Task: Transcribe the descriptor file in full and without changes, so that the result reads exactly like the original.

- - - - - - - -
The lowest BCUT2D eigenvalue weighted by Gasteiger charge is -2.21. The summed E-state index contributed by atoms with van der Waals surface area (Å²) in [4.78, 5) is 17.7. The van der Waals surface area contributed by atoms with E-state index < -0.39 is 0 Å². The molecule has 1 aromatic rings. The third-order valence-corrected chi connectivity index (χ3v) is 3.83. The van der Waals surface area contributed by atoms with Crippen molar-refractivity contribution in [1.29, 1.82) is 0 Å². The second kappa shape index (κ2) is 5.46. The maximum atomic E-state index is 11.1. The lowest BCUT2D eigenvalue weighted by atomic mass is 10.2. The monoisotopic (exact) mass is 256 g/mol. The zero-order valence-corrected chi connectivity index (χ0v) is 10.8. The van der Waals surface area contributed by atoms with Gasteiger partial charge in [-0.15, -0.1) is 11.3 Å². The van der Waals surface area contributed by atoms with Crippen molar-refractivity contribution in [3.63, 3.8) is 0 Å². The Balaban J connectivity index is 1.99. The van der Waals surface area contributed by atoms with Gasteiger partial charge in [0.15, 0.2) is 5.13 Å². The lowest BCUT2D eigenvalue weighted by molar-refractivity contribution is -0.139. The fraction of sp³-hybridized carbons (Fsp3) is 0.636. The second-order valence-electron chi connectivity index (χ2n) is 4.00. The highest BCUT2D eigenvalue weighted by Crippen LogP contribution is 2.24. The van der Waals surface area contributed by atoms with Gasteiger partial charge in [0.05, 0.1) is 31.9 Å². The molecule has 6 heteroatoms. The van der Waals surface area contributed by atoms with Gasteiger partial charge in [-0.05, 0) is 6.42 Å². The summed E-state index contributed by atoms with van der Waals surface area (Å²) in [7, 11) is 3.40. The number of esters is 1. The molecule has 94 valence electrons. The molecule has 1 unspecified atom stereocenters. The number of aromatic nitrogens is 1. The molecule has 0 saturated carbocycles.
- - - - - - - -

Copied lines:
The lowest BCUT2D eigenvalue weighted by Gasteiger charge is -2.21. The summed E-state index contributed by atoms with van der Waals surface area (Å²) in [4.78, 5) is 17.7. The van der Waals surface area contributed by atoms with E-state index < -0.39 is 0 Å². The molecule has 1 aromatic rings. The third-order valence-corrected chi connectivity index (χ3v) is 3.83. The van der Waals surface area contributed by atoms with Crippen molar-refractivity contribution in [1.29, 1.82) is 0 Å². The second kappa shape index (κ2) is 5.46. The maximum atomic E-state index is 11.1. The lowest BCUT2D eigenvalue weighted by atomic mass is 10.2. The monoisotopic (exact) mass is 256 g/mol. The zero-order valence-corrected chi connectivity index (χ0v) is 10.8. The van der Waals surface area contributed by atoms with Gasteiger partial charge in [-0.15, -0.1) is 11.3 Å². The van der Waals surface area contributed by atoms with Crippen molar-refractivity contribution in [3.63, 3.8) is 0 Å². The Balaban J connectivity index is 1.99. The van der Waals surface area contributed by atoms with Gasteiger partial charge in [0.15, 0.2) is 5.13 Å². The lowest BCUT2D eigenvalue weighted by molar-refractivity contribution is -0.139. The fraction of sp³-hybridized carbons (Fsp3) is 0.636. The second-order valence-electron chi connectivity index (χ2n) is 4.00. The highest BCUT2D eigenvalue weighted by Crippen LogP contribution is 2.24. The van der Waals surface area contributed by atoms with Gasteiger partial charge in [0.05, 0.1) is 31.9 Å². The molecule has 6 heteroatoms. The van der Waals surface area contributed by atoms with Gasteiger partial charge in [-0.05, 0) is 6.42 Å². The summed E-state index contributed by atoms with van der Waals surface area (Å²) in [7, 11) is 3.40. The number of esters is 1. The molecule has 94 valence electrons. The molecule has 1 unspecified atom stereocenters. The number of aromatic nitrogens is 1. The molecule has 0 saturated carbocycles.